Article Details Evolving Trends in Catastrophic Workers' Compensation Claims

We ran across an article by Insurance Business recently that details some evolving trends in catastrophic workers’ compensation cases.  We took a particular interest in this because while not all of the cases we assist in settling are catastrophic in nature, many of them are, and maintaining a keen understanding of the trends within the workers’ compensation industry helps us to better understand our client’s current approach to settling claims.  

 The article indicates the soft market experienced by the workers’ compensation industry over the last several years may be reversing.  There are a variety of factors that contribute to the current landscape of catastrophic workers’ compensation claims, including injury frequency, escalating costs of medical goods and services, and the advancement of modern medicine and procedures that prolong the life of injured workers.

 In our experience, these types of trends can elevate the status of a workers’ compensation claim from “standard” to “legacy” quick, fast, and in a hurry.  It simply becomes less and less advantageous to settle a claim when projecting the escalating costs of medical needs over one’s lifetime. It is imperative to get out ahead of these claims and implement mitigation strategies to help resolve them once and for all.  We are here to help bridge the settlement gap and assist our clients in tackling these difficult to settle cases in their entirety.

 Again, our thanks to Insurance Business for a very informative article that can be read by clicking here.

CMS Rings in the New Year with an Updated WCMSA Reference Guide

The Centers for Medicare and Medicaid Services (CMS) wished us all a Happy New Year by releasing the latest version of the Workers’ Compensation Medicare Set Aside (WCMSA) Reference Guide on January 4, 2019. The noted updates are as follows:

·     To eliminate issues around Development Letter and Alert templates auto populating with individual Regional Office (RO) reviewer names and direct phone numbers, these will now display the generic “Workers’ Compensation Review Contractor (WCRC)” and the WCRC customer service number “(833) 295-3773” (Appendix 5). 

·     Per CMS’ request, certain references to memoranda on cms.gov have been removed. 

·     The CDC Life Table has been updated for 2015 (Section 10.3). 

·     Updates have been provided for spinal cord stimulators and Lyrica (Sections 9.4.5 and 9.4.6.2)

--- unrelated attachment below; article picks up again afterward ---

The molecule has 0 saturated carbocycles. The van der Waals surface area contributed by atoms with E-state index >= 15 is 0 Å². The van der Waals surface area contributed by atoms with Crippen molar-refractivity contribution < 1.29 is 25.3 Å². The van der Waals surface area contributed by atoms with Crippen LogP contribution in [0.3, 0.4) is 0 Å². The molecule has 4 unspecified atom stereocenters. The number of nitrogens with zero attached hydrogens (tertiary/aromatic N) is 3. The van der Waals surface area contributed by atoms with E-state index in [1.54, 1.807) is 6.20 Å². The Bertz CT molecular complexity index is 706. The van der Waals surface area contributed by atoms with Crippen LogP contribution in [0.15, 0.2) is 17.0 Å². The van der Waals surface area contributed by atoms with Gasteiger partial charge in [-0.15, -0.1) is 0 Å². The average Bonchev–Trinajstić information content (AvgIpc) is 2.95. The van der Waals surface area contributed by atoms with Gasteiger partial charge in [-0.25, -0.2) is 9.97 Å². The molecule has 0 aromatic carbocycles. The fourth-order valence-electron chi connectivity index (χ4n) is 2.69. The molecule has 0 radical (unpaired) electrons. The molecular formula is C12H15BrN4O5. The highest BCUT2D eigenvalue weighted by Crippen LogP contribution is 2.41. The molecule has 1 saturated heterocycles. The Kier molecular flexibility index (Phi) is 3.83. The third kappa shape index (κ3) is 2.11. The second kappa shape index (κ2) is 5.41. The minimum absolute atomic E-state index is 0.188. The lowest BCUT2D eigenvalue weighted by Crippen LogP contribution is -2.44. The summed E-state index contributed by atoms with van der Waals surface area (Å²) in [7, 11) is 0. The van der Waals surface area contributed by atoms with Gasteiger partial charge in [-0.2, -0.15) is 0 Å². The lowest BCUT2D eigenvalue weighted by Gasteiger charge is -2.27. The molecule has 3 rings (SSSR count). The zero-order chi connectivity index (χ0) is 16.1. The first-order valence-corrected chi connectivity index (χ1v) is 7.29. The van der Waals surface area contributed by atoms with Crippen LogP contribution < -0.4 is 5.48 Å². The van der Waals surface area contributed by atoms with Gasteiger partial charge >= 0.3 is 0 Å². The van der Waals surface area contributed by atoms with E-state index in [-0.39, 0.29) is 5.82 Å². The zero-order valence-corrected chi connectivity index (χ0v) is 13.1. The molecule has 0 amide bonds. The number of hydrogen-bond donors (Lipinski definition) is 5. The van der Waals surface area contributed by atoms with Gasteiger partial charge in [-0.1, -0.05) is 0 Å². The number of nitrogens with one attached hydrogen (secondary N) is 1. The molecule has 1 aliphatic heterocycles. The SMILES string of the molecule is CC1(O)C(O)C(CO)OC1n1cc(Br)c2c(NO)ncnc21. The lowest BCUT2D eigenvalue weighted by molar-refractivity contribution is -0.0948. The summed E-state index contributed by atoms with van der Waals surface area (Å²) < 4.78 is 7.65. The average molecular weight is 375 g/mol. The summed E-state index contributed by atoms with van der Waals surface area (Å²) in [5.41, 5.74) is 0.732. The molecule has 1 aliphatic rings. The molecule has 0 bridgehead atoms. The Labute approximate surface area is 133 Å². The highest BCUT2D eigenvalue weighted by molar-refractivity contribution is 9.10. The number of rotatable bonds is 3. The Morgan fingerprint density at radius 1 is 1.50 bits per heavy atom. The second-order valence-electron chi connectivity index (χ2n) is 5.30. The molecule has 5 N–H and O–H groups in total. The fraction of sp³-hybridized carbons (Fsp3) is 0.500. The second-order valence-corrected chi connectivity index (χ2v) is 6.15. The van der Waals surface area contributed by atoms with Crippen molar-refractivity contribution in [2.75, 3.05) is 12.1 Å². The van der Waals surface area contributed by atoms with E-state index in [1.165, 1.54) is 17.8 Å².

While the above bullet points are specifically highlighted as updates, it is worth mentioning that there are several instances within the WCMSA Reference Guide where CMS highlights the fact that the submission of a Medicare Set-Aside (MSA) to CMS for approval is a voluntary process. However, the WCMSA Reference Guide goes on to indicate that receiving CMS approval of an MSA is “the only process that offers both Medicare beneficiaries and Workers’ Compensation entities finality, with respect to obligations for medical care required after settlement, award, or other payment occurs.”  While, the workers’ compensation settlement community continues to explore alternatives to CMS approval including Evidence Based Medicine (EBM) MSAs, and other non-submission programs, the goal of these approaches should always be to avoid shifting the burden of paying for post-settlement treatment to Medicare.  

To view the updated WCMSA Reference Guide in its entirety, please click here.

LASIE Looks to Build on Momentum Gained from Burgess Decision

Louisiana employers and workers’ compensation insurers received a bit of financial relief last summer when the Louisiana Supreme Court held that employers were free to choose which pharmacy injured workers are to use to fill their prescription medications related to their industrial injury.  The decision reached by the court in Burgess v. Sewerage and Water Board of New Orleans was a pivotal first step in reining in rising workers’ compensation costs in Louisiana.

Additionally, the Supreme Court recognized the possibility that even though medical fees may fall within the amounts established in the reimbursement schedule, they may also be declared unreasonable and not subject to compensation under certain circumstances.  This decision could very well leave the door open to future legal arguments against unreasonable medical services provided by outpatient facilities.  

On the heels of the Burgess decision, our good friends at the Louisiana Association of Self Insured Employers (LASIE) are hosting a seminar on Monday, April 16, 2018 in Baton Rouge to not only discuss the financial impacts the Burgess Decision has had on pharmacy costs in Louisiana over the past 9 months, but will also offer up valuable bits of information from attorneys in Louisiana on the practical implications this decision should have on a workers’ compensation program. For registration information on this seminar, please click here.